With the San Francisco Symphony string and percussion players masked up, it felt like 2021 all over again at Davies Symphony Hall on Thursday, January 20. The presence of the still-circulating omicron variant altered faces in the audience as well, all of whom were required as of that date to wear KN95-grade masks. (Symphony personnel had boxes of them available for patrons.)
But when Michael Tilson Thomas arrived at the podium, to the same kind of rapturous ovation he received here in November when he conducted the ensemble three months after his August brain surgery, all things pandemic receded. After thanking the audience for their response and promptly appending a self-deprecating joke, the orchestra’s music director laureate launched into some characteristically illuminating remarks about the first piece on the bill.
About Shostakovich’s Cello Concerto No. 2, MTT invoked Schubert and Mahler song cycles and a wandering busker to characterize the first movement and a bagel vendor’s musical sales pitch to capture the seed of the second. As for the raucous eruption of the horns in the third movement, MTT assured the crowd, “Trust me. They’re playing what’s written.”
The proof, as ever, is in the music. And proof there was in abundance. In a performance brimming with limpid grace, coruscating wit, poised delicacy, pulse-quickening fervor, and technical panache, the concerto delivered from moody start to its wistful shrug of a finish.
Gautier Capuçon, a deeply gifted and charismatic charmer, was the soloist. In a part that MTT described as “really hard” the French cellist met every demand with assurance and originality. To say he produced a singing tone — an easy commonplace about the instrument — is both true and a reductive simplification. Capuçon brought multiple voices into play, from the haunting, umber baritone of his opening solo to the flighty twitter of his high-register runs, among many superbly phrased utterances. His vibrato added lushness — or it was coyly, chastely withheld. Strums and pizzicatos had a resonant edge. Double stops were like crystalline duets.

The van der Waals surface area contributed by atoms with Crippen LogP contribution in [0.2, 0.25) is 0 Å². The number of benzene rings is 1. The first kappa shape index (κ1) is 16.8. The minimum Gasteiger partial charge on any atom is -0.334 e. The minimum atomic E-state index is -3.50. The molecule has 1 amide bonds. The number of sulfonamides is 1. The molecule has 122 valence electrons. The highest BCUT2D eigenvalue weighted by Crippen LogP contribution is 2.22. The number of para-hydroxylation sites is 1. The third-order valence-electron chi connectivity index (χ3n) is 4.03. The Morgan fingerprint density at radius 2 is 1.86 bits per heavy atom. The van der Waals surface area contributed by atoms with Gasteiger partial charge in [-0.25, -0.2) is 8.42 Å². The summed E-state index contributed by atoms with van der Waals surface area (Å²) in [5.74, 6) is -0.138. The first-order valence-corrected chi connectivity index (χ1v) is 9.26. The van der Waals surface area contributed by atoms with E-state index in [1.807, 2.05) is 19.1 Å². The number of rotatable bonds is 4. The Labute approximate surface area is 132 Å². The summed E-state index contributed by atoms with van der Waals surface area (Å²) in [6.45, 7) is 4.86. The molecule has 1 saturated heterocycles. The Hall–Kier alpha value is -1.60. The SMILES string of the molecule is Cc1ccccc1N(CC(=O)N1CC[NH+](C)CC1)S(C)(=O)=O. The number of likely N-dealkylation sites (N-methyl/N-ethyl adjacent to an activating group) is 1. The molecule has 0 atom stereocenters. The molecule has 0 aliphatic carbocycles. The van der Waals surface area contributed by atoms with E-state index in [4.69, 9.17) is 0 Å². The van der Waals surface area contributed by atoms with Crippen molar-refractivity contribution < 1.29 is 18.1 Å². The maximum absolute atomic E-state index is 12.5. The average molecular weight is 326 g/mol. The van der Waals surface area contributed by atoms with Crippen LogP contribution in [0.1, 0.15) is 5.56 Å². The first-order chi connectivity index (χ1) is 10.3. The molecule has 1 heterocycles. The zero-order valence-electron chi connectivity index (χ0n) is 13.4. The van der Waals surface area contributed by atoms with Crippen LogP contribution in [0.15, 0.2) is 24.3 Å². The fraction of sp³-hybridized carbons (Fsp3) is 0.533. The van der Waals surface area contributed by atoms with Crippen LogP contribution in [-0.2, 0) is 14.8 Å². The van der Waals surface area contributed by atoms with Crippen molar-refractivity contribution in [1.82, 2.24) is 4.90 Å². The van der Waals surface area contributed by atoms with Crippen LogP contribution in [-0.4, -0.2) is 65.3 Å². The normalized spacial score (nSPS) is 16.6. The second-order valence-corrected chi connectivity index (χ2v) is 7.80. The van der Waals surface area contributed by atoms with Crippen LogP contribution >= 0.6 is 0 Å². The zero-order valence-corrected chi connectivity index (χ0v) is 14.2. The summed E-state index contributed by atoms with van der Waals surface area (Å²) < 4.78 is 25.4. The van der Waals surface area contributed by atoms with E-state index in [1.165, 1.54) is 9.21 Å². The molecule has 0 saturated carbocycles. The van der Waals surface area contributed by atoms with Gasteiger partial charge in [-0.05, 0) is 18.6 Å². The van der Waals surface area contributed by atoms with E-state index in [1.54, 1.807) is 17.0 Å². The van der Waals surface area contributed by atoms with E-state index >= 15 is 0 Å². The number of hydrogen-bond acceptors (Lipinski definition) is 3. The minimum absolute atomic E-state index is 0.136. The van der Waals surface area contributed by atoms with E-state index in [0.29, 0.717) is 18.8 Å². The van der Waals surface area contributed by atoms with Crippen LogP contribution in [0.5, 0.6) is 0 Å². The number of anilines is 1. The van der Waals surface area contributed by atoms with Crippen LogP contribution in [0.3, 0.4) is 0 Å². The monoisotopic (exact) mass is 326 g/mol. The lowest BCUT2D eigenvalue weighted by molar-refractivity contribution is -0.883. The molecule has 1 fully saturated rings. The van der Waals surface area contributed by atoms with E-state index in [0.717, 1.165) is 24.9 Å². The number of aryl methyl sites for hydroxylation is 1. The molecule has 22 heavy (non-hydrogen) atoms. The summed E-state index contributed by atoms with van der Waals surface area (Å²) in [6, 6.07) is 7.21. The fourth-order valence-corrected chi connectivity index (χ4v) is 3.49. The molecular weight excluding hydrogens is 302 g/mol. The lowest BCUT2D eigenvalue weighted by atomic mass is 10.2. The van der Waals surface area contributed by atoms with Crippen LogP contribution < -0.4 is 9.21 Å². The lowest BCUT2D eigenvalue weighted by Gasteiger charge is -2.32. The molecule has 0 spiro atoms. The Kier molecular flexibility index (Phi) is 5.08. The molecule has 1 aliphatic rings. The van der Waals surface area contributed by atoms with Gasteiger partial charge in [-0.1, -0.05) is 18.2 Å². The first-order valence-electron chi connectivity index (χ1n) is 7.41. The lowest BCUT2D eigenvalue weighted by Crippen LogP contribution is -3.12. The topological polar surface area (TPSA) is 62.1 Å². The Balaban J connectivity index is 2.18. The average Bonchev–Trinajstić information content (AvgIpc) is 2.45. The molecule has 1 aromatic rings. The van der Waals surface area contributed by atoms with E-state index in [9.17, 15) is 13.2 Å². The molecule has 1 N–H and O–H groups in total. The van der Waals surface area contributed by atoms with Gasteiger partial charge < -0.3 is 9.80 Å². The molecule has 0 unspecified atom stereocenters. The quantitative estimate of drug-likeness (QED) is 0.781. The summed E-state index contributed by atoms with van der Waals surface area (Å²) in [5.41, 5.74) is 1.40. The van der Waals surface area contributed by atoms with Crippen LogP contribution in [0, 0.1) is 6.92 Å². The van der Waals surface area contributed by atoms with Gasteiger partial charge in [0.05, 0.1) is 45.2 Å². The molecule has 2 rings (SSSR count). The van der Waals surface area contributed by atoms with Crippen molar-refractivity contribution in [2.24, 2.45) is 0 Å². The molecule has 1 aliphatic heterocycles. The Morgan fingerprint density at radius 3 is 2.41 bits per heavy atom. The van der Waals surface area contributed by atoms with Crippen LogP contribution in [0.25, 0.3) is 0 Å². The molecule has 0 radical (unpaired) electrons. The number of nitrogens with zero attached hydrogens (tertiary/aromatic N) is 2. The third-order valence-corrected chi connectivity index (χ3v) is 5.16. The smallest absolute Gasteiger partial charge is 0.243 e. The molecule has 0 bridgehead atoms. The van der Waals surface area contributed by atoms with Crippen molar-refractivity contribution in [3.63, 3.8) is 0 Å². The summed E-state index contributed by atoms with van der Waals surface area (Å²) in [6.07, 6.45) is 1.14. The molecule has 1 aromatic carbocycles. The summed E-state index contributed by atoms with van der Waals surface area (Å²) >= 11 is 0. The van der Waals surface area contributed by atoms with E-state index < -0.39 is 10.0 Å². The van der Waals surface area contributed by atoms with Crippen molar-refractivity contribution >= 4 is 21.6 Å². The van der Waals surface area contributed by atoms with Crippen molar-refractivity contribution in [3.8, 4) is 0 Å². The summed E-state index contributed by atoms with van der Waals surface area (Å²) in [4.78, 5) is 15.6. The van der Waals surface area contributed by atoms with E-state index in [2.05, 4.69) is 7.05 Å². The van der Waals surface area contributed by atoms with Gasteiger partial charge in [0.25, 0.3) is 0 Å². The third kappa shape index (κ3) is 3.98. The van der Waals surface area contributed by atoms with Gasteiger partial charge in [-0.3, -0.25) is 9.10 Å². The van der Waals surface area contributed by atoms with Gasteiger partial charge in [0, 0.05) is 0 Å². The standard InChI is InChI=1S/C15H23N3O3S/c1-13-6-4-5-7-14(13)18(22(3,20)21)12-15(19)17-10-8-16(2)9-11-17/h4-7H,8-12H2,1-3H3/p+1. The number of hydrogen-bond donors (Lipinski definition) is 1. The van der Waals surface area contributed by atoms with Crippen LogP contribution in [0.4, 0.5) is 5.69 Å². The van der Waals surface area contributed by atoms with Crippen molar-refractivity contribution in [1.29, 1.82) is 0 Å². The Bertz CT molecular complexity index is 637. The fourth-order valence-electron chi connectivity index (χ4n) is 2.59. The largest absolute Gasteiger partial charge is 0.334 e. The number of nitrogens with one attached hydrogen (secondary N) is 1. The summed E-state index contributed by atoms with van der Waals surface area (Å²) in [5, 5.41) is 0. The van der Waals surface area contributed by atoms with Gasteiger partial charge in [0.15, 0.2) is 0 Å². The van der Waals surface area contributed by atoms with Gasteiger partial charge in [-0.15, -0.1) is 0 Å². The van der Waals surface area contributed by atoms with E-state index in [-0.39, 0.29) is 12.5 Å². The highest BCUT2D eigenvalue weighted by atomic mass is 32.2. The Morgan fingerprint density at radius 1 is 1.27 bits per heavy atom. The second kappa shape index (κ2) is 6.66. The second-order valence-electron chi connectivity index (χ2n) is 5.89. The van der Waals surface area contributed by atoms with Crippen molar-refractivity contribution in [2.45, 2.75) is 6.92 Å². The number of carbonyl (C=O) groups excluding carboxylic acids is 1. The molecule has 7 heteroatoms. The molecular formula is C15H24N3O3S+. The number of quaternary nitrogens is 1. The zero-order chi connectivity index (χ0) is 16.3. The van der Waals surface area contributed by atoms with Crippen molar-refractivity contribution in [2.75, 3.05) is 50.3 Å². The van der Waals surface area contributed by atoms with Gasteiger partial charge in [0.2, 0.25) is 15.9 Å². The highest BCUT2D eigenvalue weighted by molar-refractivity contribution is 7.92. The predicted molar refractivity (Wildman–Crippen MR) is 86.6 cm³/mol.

The orchestra partnered him with precision, restraint and playful zest. At once tautly made from its recurring themes and delightfully eccentric, the piece gives the ensemble plenty of stunts, including that caterwauling horn fanfare to what must be one of the longest tambourine rattles in symphonic history. MTT marshaled it all adroitly.
With Capuçon leading the veering charge and musing retreats, the piece not only revealed its many colors but a stirring amplitude of feeling as well. Even as the woodwinds splatted and gossiped behind him, or a xylophone seemed to mimic and taunt, the cello plunged on, whether with caustic insistence, insouciance, burelsque abandon, or quizzical lines that seemed to ask what all the questing was about. The fadeaway end felt, fittingly, to open still more questions.
When it was all over, Capuçon affirmed the affinity he and the orchestra had achieved. With team-player modesty, he slapped the scroll of his cello to applaud one section after another MTT signaled out for notice. The shining circle was complete.
Prokofiev’s familiar Fifth Symphony occupied the second half of the program. Thomas led a brawny, brass-heavy performance. The sonic muscularity dominated to a fault. Balance was a persistent problem, with the strings too often swamped. Some entrance and exit details were blurry. The result was a performance that sacrificed shapely interpretive contours for a sequence of big effects.
There were things to admire along the way. Carey Bell’s clarinet solos were sweetly choice. The percussion section, busy all night, boomed and chattered splendidly. A clarifying sun broke through in the exciting, rhythmically charged measures of the last movement.
Maybe nothing could have risen to the level of the Shostakovich. In a memorable performance that must have made many new converts to the concerto, that was more than enough.